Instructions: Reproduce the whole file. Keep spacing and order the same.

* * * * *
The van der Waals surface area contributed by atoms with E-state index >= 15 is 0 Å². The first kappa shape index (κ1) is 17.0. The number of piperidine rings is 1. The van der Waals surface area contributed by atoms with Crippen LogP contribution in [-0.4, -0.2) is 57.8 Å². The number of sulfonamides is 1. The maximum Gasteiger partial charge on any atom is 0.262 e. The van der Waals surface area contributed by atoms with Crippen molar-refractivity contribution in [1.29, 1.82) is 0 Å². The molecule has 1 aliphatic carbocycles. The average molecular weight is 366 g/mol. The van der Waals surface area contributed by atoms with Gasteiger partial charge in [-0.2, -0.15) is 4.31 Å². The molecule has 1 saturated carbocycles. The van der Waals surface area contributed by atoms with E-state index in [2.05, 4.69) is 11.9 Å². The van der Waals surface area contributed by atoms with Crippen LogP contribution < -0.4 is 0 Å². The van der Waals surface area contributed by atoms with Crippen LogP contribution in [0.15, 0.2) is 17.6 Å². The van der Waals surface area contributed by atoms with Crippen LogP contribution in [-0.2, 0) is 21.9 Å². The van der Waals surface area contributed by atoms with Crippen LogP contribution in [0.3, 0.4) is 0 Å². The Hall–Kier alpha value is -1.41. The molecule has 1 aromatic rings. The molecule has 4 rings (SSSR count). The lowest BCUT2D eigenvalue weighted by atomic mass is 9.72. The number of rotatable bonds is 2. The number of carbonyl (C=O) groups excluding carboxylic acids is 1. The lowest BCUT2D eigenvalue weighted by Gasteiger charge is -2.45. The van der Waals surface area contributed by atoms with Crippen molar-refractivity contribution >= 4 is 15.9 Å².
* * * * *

The van der Waals surface area contributed by atoms with E-state index >= 15 is 0 Å². The first kappa shape index (κ1) is 17.0. The number of piperidine rings is 1. The van der Waals surface area contributed by atoms with Crippen LogP contribution in [-0.4, -0.2) is 57.8 Å². The number of sulfonamides is 1. The maximum Gasteiger partial charge on any atom is 0.262 e. The van der Waals surface area contributed by atoms with Crippen molar-refractivity contribution in [1.29, 1.82) is 0 Å². The molecule has 1 aliphatic carbocycles. The average molecular weight is 366 g/mol. The van der Waals surface area contributed by atoms with Gasteiger partial charge in [-0.2, -0.15) is 4.31 Å². The molecule has 1 saturated carbocycles. The van der Waals surface area contributed by atoms with E-state index in [2.05, 4.69) is 11.9 Å². The van der Waals surface area contributed by atoms with Crippen LogP contribution < -0.4 is 0 Å². The van der Waals surface area contributed by atoms with Crippen LogP contribution in [0.15, 0.2) is 17.6 Å². The van der Waals surface area contributed by atoms with Crippen LogP contribution in [-0.2, 0) is 21.9 Å². The van der Waals surface area contributed by atoms with Crippen LogP contribution in [0.3, 0.4) is 0 Å². The Hall–Kier alpha value is -1.41. The molecule has 1 aromatic rings. The molecule has 4 rings (SSSR count). The lowest BCUT2D eigenvalue weighted by atomic mass is 9.72. The number of rotatable bonds is 2. The number of carbonyl (C=O) groups excluding carboxylic acids is 1. The lowest BCUT2D eigenvalue weighted by Gasteiger charge is -2.45. The van der Waals surface area contributed by atoms with Crippen molar-refractivity contribution >= 4 is 15.9 Å².